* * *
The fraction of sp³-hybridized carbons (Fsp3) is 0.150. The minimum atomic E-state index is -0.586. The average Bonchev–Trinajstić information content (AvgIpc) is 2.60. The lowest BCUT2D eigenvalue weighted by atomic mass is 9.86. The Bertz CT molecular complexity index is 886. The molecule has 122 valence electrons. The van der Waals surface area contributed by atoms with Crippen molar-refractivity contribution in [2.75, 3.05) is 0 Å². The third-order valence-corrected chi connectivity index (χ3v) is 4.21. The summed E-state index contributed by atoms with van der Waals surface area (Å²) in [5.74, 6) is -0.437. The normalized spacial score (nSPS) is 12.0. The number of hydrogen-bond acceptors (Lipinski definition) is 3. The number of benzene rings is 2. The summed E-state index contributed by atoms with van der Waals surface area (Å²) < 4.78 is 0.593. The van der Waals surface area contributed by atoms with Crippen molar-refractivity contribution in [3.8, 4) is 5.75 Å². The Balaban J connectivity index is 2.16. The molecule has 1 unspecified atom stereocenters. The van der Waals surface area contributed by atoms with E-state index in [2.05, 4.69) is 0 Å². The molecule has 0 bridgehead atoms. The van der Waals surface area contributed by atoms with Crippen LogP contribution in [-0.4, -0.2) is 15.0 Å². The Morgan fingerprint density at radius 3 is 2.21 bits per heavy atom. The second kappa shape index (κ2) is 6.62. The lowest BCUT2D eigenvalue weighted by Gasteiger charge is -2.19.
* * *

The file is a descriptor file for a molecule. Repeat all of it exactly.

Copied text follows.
The fraction of sp³-hybridized carbons (Fsp3) is 0.150. The minimum atomic E-state index is -0.586. The average Bonchev–Trinajstić information content (AvgIpc) is 2.60. The lowest BCUT2D eigenvalue weighted by atomic mass is 9.86. The Bertz CT molecular complexity index is 886. The molecule has 122 valence electrons. The van der Waals surface area contributed by atoms with Crippen molar-refractivity contribution in [2.75, 3.05) is 0 Å². The third-order valence-corrected chi connectivity index (χ3v) is 4.21. The summed E-state index contributed by atoms with van der Waals surface area (Å²) in [5.74, 6) is -0.437. The normalized spacial score (nSPS) is 12.0. The number of hydrogen-bond acceptors (Lipinski definition) is 3. The number of benzene rings is 2. The summed E-state index contributed by atoms with van der Waals surface area (Å²) < 4.78 is 0.593. The van der Waals surface area contributed by atoms with Crippen molar-refractivity contribution in [3.8, 4) is 5.75 Å². The Balaban J connectivity index is 2.16. The molecule has 1 unspecified atom stereocenters. The van der Waals surface area contributed by atoms with E-state index in [2.05, 4.69) is 0 Å². The molecule has 0 bridgehead atoms. The van der Waals surface area contributed by atoms with Crippen LogP contribution in [-0.4, -0.2) is 15.0 Å². The Morgan fingerprint density at radius 3 is 2.21 bits per heavy atom. The second kappa shape index (κ2) is 6.62. The lowest BCUT2D eigenvalue weighted by Gasteiger charge is -2.19.